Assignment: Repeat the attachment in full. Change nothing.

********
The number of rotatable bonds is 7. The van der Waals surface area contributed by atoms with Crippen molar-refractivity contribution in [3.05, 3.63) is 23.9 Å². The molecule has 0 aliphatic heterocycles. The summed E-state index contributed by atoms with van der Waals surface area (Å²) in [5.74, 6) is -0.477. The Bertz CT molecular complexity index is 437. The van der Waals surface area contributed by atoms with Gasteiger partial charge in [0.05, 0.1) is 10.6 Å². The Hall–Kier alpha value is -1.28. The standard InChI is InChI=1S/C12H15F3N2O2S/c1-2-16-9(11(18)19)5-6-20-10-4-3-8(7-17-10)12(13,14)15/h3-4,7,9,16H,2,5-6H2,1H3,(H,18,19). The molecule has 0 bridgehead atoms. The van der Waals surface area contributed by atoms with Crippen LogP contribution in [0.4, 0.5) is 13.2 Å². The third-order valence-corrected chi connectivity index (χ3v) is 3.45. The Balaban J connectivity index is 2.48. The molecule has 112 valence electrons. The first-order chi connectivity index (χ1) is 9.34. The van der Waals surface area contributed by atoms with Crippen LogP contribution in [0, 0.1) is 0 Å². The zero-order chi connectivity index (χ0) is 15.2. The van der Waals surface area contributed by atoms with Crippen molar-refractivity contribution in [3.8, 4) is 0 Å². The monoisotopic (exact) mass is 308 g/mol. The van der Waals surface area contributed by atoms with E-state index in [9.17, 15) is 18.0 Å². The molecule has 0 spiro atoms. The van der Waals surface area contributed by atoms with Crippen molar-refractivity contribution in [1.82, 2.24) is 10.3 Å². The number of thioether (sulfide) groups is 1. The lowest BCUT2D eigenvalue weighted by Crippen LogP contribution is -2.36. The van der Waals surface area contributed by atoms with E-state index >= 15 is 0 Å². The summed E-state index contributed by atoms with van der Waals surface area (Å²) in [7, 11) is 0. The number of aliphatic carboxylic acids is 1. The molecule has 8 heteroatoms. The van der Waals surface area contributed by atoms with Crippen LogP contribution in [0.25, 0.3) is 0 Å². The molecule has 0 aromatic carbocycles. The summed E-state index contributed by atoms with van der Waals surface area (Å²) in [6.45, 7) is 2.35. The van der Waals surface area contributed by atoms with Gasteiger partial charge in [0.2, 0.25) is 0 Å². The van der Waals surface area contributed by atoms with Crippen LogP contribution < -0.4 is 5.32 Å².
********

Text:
The number of rotatable bonds is 7. The van der Waals surface area contributed by atoms with Crippen molar-refractivity contribution in [3.05, 3.63) is 23.9 Å². The molecule has 0 aliphatic heterocycles. The summed E-state index contributed by atoms with van der Waals surface area (Å²) in [5.74, 6) is -0.477. The Bertz CT molecular complexity index is 437. The van der Waals surface area contributed by atoms with Gasteiger partial charge in [0.05, 0.1) is 10.6 Å². The Hall–Kier alpha value is -1.28. The standard InChI is InChI=1S/C12H15F3N2O2S/c1-2-16-9(11(18)19)5-6-20-10-4-3-8(7-17-10)12(13,14)15/h3-4,7,9,16H,2,5-6H2,1H3,(H,18,19). The molecule has 0 bridgehead atoms. The van der Waals surface area contributed by atoms with Crippen LogP contribution in [0.4, 0.5) is 13.2 Å². The third-order valence-corrected chi connectivity index (χ3v) is 3.45. The Balaban J connectivity index is 2.48. The molecule has 112 valence electrons. The first-order chi connectivity index (χ1) is 9.34. The van der Waals surface area contributed by atoms with Crippen LogP contribution in [0, 0.1) is 0 Å². The zero-order chi connectivity index (χ0) is 15.2. The van der Waals surface area contributed by atoms with Crippen molar-refractivity contribution in [3.8, 4) is 0 Å². The monoisotopic (exact) mass is 308 g/mol. The van der Waals surface area contributed by atoms with E-state index in [9.17, 15) is 18.0 Å². The molecule has 0 spiro atoms. The van der Waals surface area contributed by atoms with Crippen molar-refractivity contribution in [1.82, 2.24) is 10.3 Å². The number of thioether (sulfide) groups is 1. The lowest BCUT2D eigenvalue weighted by Crippen LogP contribution is -2.36. The van der Waals surface area contributed by atoms with E-state index >= 15 is 0 Å². The summed E-state index contributed by atoms with van der Waals surface area (Å²) in [7, 11) is 0. The number of aliphatic carboxylic acids is 1. The molecule has 8 heteroatoms. The van der Waals surface area contributed by atoms with Crippen LogP contribution in [0.25, 0.3) is 0 Å². The molecule has 0 aromatic carbocycles. The summed E-state index contributed by atoms with van der Waals surface area (Å²) in [6.45, 7) is 2.35. The van der Waals surface area contributed by atoms with Gasteiger partial charge in [0.2, 0.25) is 0 Å². The van der Waals surface area contributed by atoms with Crippen LogP contribution < -0.4 is 5.32 Å².